Northern Ireland's local elections may spark seismic shift in Stormont
Andrew Wilson in Belfast

While England, Wales, and Scotland hold elections for local authorities and councils, the citizens of Northern Ireland are voting on a potential seismic change to their government.

The power-sharing alliance at Stormont in Belfast has been frozen recently by sectarian squabbles and cross-party fighting.

Much of this has been exacerbated by the Northern Ireland Protocol, the controversial Brexit deal agreed by Westminster that has driven a bureaucratic wedge between Northern Ireland and businesses in the UK.

For the first time in its 24-year power sharing history Sinn Fein, the party demanding a united Ireland, may become the largest single party in Northern Ireland.

And that means a nationalist first minister in Stormont.

An Ireland flag flutters beside an old prison door on the side of a house, a memorial to Republican prisoners in Belfast. /Clodagh Kilcoyne/Reuters

An Ireland flag flutters beside an old prison door on the side of a house, a memorial to Republican prisoners in Belfast. /Clodagh Kilcoyne/Reuters


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While the leading Unionist party, the Democratic Unionist Party (DUP), has waged a bitter campaign on the protocol and other sectarian issues, Sinn Fein has run a quieter operation focusing on healthcare and the cost of living.

"They don't want to frighten the horses," said Bill White, a local pollster. "They're playing a safe campaign."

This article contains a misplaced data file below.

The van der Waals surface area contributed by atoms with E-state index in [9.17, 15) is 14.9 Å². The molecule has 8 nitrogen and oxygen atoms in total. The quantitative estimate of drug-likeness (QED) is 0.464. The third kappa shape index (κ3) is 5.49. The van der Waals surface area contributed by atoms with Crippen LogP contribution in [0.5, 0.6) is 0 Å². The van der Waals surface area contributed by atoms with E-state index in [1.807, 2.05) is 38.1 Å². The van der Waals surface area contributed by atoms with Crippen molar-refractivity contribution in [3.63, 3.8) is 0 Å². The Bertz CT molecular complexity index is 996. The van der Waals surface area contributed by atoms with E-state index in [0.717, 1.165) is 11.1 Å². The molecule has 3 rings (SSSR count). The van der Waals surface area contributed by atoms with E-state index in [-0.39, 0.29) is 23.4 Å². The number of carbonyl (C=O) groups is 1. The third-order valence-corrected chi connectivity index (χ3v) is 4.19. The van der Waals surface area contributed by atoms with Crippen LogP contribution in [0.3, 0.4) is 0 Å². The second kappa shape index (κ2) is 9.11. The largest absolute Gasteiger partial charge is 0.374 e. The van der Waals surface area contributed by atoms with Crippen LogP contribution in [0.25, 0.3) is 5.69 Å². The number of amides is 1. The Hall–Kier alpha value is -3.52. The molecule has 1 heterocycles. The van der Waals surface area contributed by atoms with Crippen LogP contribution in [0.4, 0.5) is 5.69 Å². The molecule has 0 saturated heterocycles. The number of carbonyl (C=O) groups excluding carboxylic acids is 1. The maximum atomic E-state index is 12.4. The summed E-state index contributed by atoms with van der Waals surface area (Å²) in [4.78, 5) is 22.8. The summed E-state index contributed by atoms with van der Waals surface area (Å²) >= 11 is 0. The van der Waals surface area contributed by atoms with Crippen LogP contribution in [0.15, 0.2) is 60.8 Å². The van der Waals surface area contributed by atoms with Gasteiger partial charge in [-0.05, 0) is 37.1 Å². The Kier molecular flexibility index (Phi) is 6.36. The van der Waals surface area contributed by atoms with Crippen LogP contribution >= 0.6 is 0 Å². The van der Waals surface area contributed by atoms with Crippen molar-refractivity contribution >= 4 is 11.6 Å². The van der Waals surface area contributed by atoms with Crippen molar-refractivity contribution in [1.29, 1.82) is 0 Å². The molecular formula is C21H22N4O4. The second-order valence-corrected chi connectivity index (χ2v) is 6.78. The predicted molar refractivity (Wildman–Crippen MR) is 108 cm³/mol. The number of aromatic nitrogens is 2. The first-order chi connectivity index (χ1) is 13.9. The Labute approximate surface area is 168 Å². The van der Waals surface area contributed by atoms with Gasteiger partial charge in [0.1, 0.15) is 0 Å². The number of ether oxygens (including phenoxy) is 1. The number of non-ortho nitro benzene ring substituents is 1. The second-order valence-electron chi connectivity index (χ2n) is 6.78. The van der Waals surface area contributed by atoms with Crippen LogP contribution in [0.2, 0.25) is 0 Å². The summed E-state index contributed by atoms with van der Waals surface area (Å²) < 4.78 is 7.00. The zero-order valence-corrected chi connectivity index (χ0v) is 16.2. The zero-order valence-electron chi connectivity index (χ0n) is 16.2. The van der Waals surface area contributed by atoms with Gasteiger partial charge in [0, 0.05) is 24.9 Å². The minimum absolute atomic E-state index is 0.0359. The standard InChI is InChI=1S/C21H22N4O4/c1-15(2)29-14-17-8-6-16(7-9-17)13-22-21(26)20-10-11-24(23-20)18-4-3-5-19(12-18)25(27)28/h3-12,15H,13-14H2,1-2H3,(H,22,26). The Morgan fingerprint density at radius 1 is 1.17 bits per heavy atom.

Should Sinn Fein become the largest party, then that technically puts a nationalist in as first minister in Stormont. A politician whose core belief is separation from Westminster and unity with Ireland. A leader whose ideology ultimately requires that this institution be removed.

Observers say the economic jolt from Brexit and disruption of trade routes within the UK has highlighted the appeal of Ireland, its European Union (EU) neighbor to the south.

"Ireland increasingly looks like a very successful modern, prosperous European Union state," said Professor Colin Harvey, from Queen's University Belfast.

Nothing will happen overnight here but younger parties unconnected with the old days of violence are also now on the rise, with a message of compromise becoming harder to ignore.

It's no secret that Sinn Fein would gladly hold a border poll, a referendum on leaving the UK and joining with Ireland.

That's a long way ahead but if the current unionist dominance is weakened, it does get closer.

This makes non-aligned parties such as the Alliance Party more important, sitting between the older powers of Republicanism and Unionism waiting for the country to tell them what they think.

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